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I dont understand what you mean by expediency is a value. Theres only so many hours, so many dollars, so many resources to do so much and to some its still not enough. I cant go along with that perspective. Boys are constantly growing through the process every year, every week, as ugly as it may be.


If you want perfection, youre not going to find it. Dont like it, dont participate. Roll your own camp, many units do that every year. Or keep looking for that perfect camp that is going to meet every expectation you want met. Good luck.


Well, the trend seems to be councils are shutting down their camps so this may resolve your complaints anyhow.


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When I was younger and had fewer years of Boy Scout leadership under my belt, I used to "rage against the machine" far more than I do now, and one of my pet peeves was summer camp. I don't like the advancement-based (as opposed to an outdoor skills and outdoor adventure-based) nature of the typical summer camp program, and I don't like it that the advancement program was often poorly executed.


Now I'm much more cynical, or perhaps just old and tired; but the wall we beat our heads against consists of this: (1) These days, most Scouts, most parents, and most Scout leaders want their Scouts coming home from summer camp with lots of merit badges and advancement requirements checked off -- that is the prime reason for going to summer camp. (2) Most Scouts, most parents, and most Scout leaders don't really care about the quality of the instruction or the experience provided in merit badge "classes." Only a small fraction of Scout leaders -- those who have really thought about the program (you know, the kind who join discussion forums) even know what to look for. (3) Most of the camp leadership and staff, most of the time, are doing the best that they can under the conditions: no money, staff with almost no subject-matter experience, too many Scouts to teach, terrible facilities (picnic tables outdoors in the heat and/or rain) for the classroom-type instruction that has become standard in BSA). If you can't fault the camp staff, all you have left is the Council Advancement Committee bureaucracy, who couldn't really do much anyway because (4) The summer camp season is too short, the summer camp leaders and staff too transitory, and the ten-month time gap between summer camp seasons far too long to build any momentum for improvement year-to-year. The camp has what it has at the beginning of the summer, and that's it. The camp leadership has just a matter of days to train staff. You can expect a certain minimum performance, but beyond that it is a crap shoot.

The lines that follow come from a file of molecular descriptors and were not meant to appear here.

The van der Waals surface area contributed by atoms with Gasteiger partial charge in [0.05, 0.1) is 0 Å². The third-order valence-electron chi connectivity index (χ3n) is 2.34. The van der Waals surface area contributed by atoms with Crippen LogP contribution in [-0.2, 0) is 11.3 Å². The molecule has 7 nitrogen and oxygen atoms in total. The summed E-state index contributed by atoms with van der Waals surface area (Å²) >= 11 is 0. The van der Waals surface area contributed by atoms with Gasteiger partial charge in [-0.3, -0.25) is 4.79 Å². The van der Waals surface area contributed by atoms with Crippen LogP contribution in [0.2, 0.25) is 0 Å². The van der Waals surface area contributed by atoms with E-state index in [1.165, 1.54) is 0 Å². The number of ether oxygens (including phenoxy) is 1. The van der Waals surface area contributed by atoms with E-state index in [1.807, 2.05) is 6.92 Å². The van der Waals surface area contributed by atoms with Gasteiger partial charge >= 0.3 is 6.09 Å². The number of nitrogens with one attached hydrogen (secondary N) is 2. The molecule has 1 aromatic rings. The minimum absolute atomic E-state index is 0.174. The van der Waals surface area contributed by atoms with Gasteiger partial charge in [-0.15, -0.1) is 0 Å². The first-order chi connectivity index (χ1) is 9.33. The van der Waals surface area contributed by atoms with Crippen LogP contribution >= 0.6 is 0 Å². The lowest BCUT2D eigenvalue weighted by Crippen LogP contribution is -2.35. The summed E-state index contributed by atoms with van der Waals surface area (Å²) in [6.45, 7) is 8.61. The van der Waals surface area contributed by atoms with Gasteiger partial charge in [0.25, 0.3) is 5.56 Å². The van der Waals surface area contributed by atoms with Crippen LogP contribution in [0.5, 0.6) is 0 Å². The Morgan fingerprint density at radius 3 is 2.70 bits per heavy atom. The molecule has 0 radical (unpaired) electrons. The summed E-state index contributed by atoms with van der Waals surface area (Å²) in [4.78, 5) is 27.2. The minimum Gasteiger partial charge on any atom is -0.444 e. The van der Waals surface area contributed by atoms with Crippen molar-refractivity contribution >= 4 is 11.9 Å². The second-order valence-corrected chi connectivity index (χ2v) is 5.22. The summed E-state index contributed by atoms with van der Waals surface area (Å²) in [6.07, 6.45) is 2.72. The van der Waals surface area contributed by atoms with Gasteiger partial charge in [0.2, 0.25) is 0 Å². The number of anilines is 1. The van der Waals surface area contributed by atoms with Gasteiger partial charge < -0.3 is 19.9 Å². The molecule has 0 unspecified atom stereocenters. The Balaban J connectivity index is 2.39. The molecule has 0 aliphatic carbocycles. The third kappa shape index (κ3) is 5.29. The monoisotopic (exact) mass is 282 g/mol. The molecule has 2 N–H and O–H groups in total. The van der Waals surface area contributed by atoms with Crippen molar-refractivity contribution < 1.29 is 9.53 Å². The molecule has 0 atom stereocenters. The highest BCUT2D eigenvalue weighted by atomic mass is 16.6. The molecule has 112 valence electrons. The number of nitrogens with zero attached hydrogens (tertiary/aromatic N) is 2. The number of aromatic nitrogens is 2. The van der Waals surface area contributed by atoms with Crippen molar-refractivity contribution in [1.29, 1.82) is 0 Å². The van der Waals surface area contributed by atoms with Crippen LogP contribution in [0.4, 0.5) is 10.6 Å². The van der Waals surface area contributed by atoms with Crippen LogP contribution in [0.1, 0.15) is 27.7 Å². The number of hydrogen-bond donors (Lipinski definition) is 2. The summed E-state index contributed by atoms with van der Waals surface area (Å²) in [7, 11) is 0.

So what is one to do?


Being old, tired, and cynical, I would say: Stop taking the earning of merit badges at summer camp seriously. The skills that Scouts really need to learn are learned through expert/experienced instruction, actual practice over time, and real experience -- and those things are rarely provided at summer camp. Most merit badges offered at camp, if they aren't fluff, are just "dipping the toe in the water" for a particular subject anyway, and any real knowledge or skill acquired is likely to fade quickly after camp unless the troop offers regular opportunities to practice or the Scout is interested enough to pursue the subject further on his own, and thus acquire knowledge and skill _for real_. In short, very little serious learning is going to happen via merit badge instruction at summer camp anyway; and besides, by offering merit badges in this venue, BSA is telling us clearly the level of importance it gives to them.


In short, accept the summer camp merit badge program for what it is, take advantage of the _other_ opportunities that summer camp offers where you can do something _real_ (hiking, patrol cohesion, cooking in non-dining hall camps, free time in program areas like shooting, archery and canoeing to actually practice, sitting around a troop campfire, doing patrol chores, etc.) and watch out for the Scouts who seem to be taking a shine to a particular merit badge subject so you can help them pursue that interest _after_ summer camp.